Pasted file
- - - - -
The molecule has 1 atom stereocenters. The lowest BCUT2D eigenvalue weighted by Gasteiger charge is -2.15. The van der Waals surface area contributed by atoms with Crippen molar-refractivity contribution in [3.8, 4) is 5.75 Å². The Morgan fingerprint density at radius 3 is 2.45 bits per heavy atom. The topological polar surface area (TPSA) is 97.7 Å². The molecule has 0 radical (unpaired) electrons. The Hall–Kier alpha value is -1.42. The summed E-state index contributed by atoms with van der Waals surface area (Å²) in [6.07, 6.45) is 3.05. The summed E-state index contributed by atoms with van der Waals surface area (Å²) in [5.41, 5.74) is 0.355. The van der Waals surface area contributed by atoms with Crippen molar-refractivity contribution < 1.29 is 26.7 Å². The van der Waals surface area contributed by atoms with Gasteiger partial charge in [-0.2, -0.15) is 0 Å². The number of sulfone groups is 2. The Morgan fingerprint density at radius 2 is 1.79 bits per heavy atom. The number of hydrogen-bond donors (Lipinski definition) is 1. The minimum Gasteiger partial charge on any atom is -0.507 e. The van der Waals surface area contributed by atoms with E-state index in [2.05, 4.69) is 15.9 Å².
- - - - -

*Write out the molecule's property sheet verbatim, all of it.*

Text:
The molecule has 1 atom stereocenters. The lowest BCUT2D eigenvalue weighted by Gasteiger charge is -2.15. The van der Waals surface area contributed by atoms with Crippen molar-refractivity contribution in [3.8, 4) is 5.75 Å². The Morgan fingerprint density at radius 3 is 2.45 bits per heavy atom. The topological polar surface area (TPSA) is 97.7 Å². The molecule has 0 radical (unpaired) electrons. The Hall–Kier alpha value is -1.42. The summed E-state index contributed by atoms with van der Waals surface area (Å²) in [6.07, 6.45) is 3.05. The summed E-state index contributed by atoms with van der Waals surface area (Å²) in [5.41, 5.74) is 0.355. The van der Waals surface area contributed by atoms with Crippen molar-refractivity contribution < 1.29 is 26.7 Å². The van der Waals surface area contributed by atoms with Gasteiger partial charge in [-0.2, -0.15) is 0 Å². The number of sulfone groups is 2. The Morgan fingerprint density at radius 2 is 1.79 bits per heavy atom. The number of hydrogen-bond donors (Lipinski definition) is 1. The minimum Gasteiger partial charge on any atom is -0.507 e. The van der Waals surface area contributed by atoms with E-state index in [2.05, 4.69) is 15.9 Å².